Havel as Saviour - Amended
More people seem to be accepting the idea of Václav Havel as a Christ figure for Czechs who feel they have sins to absolve themselves of from the past era. After I wrote an article for BL and Slovo on this theme about a year ago, I received some quiet agreement from many readers and also from friends in the Czech Republic.
It is unfortunate that I have to correct that piece somewhat at this point. The article ended with the open question as to whether Havel was aware of the role he was playing. Rereading some of his writings, it is quite obvious that he is. In fact, I'd now say that this is the role he has been creating for himself.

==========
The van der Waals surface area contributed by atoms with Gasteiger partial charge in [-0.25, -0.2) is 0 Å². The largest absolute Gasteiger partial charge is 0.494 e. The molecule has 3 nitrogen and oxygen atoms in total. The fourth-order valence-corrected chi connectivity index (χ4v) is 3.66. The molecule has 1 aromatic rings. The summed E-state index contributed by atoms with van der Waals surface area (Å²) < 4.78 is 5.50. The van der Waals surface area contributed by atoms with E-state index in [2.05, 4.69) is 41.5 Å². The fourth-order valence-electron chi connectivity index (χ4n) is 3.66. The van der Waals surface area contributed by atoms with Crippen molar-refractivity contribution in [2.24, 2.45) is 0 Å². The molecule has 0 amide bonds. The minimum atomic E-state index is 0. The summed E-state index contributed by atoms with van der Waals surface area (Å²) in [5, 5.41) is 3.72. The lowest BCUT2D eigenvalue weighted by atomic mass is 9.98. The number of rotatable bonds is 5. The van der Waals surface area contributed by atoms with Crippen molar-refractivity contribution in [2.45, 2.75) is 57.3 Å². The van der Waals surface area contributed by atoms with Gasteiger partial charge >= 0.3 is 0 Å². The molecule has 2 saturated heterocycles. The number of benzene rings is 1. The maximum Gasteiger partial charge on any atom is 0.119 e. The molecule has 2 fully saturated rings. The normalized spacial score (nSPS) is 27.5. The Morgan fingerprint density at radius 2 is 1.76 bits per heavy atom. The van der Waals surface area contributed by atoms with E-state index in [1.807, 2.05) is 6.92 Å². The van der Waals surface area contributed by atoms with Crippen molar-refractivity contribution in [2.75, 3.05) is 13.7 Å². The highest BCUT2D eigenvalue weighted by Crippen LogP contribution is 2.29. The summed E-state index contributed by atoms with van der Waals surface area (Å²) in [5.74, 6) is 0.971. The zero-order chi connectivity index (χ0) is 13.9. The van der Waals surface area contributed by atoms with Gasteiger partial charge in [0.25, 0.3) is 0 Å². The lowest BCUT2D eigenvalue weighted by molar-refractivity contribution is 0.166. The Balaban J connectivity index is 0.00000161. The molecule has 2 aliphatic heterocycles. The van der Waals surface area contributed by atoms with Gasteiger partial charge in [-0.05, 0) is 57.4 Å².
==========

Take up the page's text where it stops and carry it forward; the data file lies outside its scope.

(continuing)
The key admission comes from his Dalkový výslech, a book-length interview with Karel Hvížďala, conducted in the 1980s. Describing his frustration as a dissident, Havel says that he sometimes just wants to cry out "I'm not your saviour!" but he holds his tongue as he recalls Patočka's words. Patočka once told him that the real test of a man is not how well he plays the role he has invented for himself, but how well he plays the role that destiny assigned to him.
Havel admits that it can be difficult to tell those two roles apart, but it is clear which path he believes he has taken. He has chosen to play the role that he feels "destiny" has given him. Havel holds his tongue rather than proclaim "I'm not your saviour!" because he has the feeling that he is.
Havel shares the messianic vision with his admirers. He accepted the crown of thorns willingly years ago.